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Barriers Will Face Us All as We Get Older

October 13, 2009

Congratulations must go out to members of the Kawartha Lakes Accessibility Advisory
Committee for a special event presented two weekends ago.

The Accessibility Aware Fair in Lindsay on Oct. 3 was a spirited attempt to draw attention to disability issues and barriers faced by many people in our community on a daily basis.

The City of Kawartha Lakes has dedicated significant resources and efforts towards making this municipality barrier free. As KLAAC states, barrier free means “that we all successfully prevent and remove obstacles that inhibit any of our citizens from fully participating in the opportunities enjoyed” in this municipality.

Such barriers may include physical ones such as stairs or high curbs, they may be in the form of small print and hard-to-find information, in new technology that is challenging for some, or it could be found in attitude of local residents, businesses or groups who make assumptions about the disabled and display
such ways of thinking in their practices and presentations.

Unfortunately, there is another barrier that groups such as KLAAC struggle with: apathy. This challenge was addressed throughout the day at the Aware Fair, especially during opening ceremonies and remarks of officials. At that time, it was pointed out that too often when accessibility advocates speak out about the challenges faced by those with mental or physical disabilities, the attitude from people on the receiving end is either “It’s not my problem,” or “I’m glad it’s someone else’s problem.” Sad but true. Society as a whole needs to get to the point where everyone thinks, “That’s OUR problem.” That’s when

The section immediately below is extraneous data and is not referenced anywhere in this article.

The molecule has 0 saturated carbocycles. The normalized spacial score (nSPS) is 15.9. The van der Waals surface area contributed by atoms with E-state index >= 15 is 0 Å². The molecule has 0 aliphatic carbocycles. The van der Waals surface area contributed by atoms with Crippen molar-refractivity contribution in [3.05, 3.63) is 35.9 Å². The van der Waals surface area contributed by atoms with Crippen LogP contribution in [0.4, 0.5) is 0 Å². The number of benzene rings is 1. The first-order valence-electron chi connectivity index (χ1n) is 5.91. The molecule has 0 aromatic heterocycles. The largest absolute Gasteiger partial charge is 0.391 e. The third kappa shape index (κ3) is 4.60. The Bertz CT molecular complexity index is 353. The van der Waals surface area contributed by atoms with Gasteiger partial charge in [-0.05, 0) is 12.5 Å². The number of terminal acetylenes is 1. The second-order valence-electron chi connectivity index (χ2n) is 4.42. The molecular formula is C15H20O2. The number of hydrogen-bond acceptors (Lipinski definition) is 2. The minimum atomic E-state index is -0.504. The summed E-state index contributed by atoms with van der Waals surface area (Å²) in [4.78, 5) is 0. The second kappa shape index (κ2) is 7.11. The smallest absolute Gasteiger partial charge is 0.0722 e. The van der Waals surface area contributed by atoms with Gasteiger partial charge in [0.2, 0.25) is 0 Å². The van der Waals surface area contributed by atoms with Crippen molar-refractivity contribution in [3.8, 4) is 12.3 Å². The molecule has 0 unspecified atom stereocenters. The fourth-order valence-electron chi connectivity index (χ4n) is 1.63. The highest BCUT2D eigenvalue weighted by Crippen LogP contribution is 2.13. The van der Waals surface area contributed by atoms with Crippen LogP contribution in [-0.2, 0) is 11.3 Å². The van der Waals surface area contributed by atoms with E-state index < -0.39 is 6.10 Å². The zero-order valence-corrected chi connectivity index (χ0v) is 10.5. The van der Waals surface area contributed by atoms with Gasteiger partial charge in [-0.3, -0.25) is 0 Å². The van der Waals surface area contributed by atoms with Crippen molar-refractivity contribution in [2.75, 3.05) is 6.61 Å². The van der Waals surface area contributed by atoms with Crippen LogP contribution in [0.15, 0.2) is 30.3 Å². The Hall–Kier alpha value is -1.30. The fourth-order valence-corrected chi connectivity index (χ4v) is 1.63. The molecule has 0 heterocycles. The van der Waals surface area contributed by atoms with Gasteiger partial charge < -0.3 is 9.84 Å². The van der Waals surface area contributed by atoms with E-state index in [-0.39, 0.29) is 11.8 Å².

tangible change will take place, and hopefully when events such as the Aware Fair attract greater numbers from the general public.

There’s nothing like a looming deadline to produce results, and this province has put such a limit into place, in the form of the Accessibility for Ontarians With Disabilities Act of 2005. Enacted because people with disabilities should have the same kind of opportunities as anyone else, the Act’s purpose is to have a completely accessible province by the year 2025.

That may seem as though it’s so far into the future that no one needs to give the matter much thought at the present time. Yet, once the goals of the Act are examined, it’s easy to see that there is so much work to be done, the 16 years are going to fly by.

Thus, by 2025 (preferably before), businesses and organizations providing goods and services to people in Ontario will have to meet accessibility standards in five important areas of our lives: customer service, transportation, information and communications, built environment and employment.

The City of Kawartha Lakes is doing as much as any municipality in the province to promote accessibility awareness and to help this community move towards compatibility with the Act. The city’s accessibility coordinator, Barbara Condie, has shown an enthusiastic willingness to work with any and all local organizations as we collectively address the challenges of making the community accessible for everyone.

Community Care Health and Support Services is also firmly committed to providing barrier-free service. As our society’s aging population begins to accelerate (the first baby boomers are approaching retirement age), services provided by the agency will be in more demand than ever.

Population projections show that the proportion of seniors in Canada will double in the next 25 years. As we age, we will all likely face some barriers. Making Ontario accessible will benefit all of us.

Mike Puffer is marketing and development director for Community Care City of Kawartha Lakes mpuffer@community-

Article ID# 2113625

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